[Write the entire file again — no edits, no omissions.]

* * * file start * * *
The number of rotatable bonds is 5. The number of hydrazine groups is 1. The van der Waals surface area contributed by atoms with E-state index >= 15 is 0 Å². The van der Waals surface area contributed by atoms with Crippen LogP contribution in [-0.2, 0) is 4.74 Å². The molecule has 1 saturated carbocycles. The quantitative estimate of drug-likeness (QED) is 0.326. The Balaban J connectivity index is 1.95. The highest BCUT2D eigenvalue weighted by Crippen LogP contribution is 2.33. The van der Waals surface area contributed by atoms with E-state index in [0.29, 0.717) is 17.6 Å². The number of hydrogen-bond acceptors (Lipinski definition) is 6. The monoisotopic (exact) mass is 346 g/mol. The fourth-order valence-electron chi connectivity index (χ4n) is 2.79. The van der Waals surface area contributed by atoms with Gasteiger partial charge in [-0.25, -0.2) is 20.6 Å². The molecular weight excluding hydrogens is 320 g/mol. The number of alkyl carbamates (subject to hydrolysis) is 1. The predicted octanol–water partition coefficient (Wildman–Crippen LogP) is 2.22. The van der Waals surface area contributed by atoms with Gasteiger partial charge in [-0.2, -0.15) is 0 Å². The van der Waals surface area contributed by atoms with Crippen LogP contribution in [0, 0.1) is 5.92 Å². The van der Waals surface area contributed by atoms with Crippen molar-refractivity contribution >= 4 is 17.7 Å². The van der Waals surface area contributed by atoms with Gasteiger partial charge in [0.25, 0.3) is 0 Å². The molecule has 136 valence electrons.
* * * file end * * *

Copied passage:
The number of rotatable bonds is 5. The number of hydrazine groups is 1. The van der Waals surface area contributed by atoms with E-state index >= 15 is 0 Å². The van der Waals surface area contributed by atoms with Crippen LogP contribution in [-0.2, 0) is 4.74 Å². The molecule has 1 saturated carbocycles. The quantitative estimate of drug-likeness (QED) is 0.326. The Balaban J connectivity index is 1.95. The highest BCUT2D eigenvalue weighted by Crippen LogP contribution is 2.33. The van der Waals surface area contributed by atoms with E-state index in [0.29, 0.717) is 17.6 Å². The number of hydrogen-bond acceptors (Lipinski definition) is 6. The monoisotopic (exact) mass is 346 g/mol. The fourth-order valence-electron chi connectivity index (χ4n) is 2.79. The van der Waals surface area contributed by atoms with Gasteiger partial charge in [-0.25, -0.2) is 20.6 Å². The molecular weight excluding hydrogens is 320 g/mol. The number of alkyl carbamates (subject to hydrolysis) is 1. The predicted octanol–water partition coefficient (Wildman–Crippen LogP) is 2.22. The van der Waals surface area contributed by atoms with Gasteiger partial charge in [-0.2, -0.15) is 0 Å². The van der Waals surface area contributed by atoms with Crippen LogP contribution in [0, 0.1) is 5.92 Å². The van der Waals surface area contributed by atoms with Crippen molar-refractivity contribution >= 4 is 17.7 Å². The van der Waals surface area contributed by atoms with Gasteiger partial charge in [0.25, 0.3) is 0 Å². The molecule has 136 valence electrons.